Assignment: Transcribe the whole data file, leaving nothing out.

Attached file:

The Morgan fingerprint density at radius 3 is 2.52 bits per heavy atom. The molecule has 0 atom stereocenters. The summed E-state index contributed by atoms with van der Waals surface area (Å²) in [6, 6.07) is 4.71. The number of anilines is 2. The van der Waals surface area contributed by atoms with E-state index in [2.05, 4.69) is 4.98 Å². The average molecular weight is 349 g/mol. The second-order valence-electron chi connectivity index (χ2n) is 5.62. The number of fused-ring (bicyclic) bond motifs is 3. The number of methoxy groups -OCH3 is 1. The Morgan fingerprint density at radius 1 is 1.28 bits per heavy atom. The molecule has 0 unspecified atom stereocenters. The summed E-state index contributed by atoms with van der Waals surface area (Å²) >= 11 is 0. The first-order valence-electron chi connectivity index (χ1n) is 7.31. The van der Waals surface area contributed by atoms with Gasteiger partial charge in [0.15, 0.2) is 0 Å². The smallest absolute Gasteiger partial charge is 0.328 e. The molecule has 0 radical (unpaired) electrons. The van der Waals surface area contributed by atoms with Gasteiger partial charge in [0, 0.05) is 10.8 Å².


The Morgan fingerprint density at radius 3 is 2.52 bits per heavy atom. The molecule has 0 atom stereocenters. The summed E-state index contributed by atoms with van der Waals surface area (Å²) in [6, 6.07) is 4.71. The number of anilines is 2. The van der Waals surface area contributed by atoms with E-state index in [2.05, 4.69) is 4.98 Å². The average molecular weight is 349 g/mol. The second-order valence-electron chi connectivity index (χ2n) is 5.62. The number of fused-ring (bicyclic) bond motifs is 3. The number of methoxy groups -OCH3 is 1. The Morgan fingerprint density at radius 1 is 1.28 bits per heavy atom. The molecule has 0 unspecified atom stereocenters. The summed E-state index contributed by atoms with van der Waals surface area (Å²) >= 11 is 0. The first-order valence-electron chi connectivity index (χ1n) is 7.31. The van der Waals surface area contributed by atoms with Gasteiger partial charge in [0.15, 0.2) is 0 Å². The smallest absolute Gasteiger partial charge is 0.328 e. The molecule has 0 radical (unpaired) electrons. The van der Waals surface area contributed by atoms with Gasteiger partial charge in [0, 0.05) is 10.8 Å².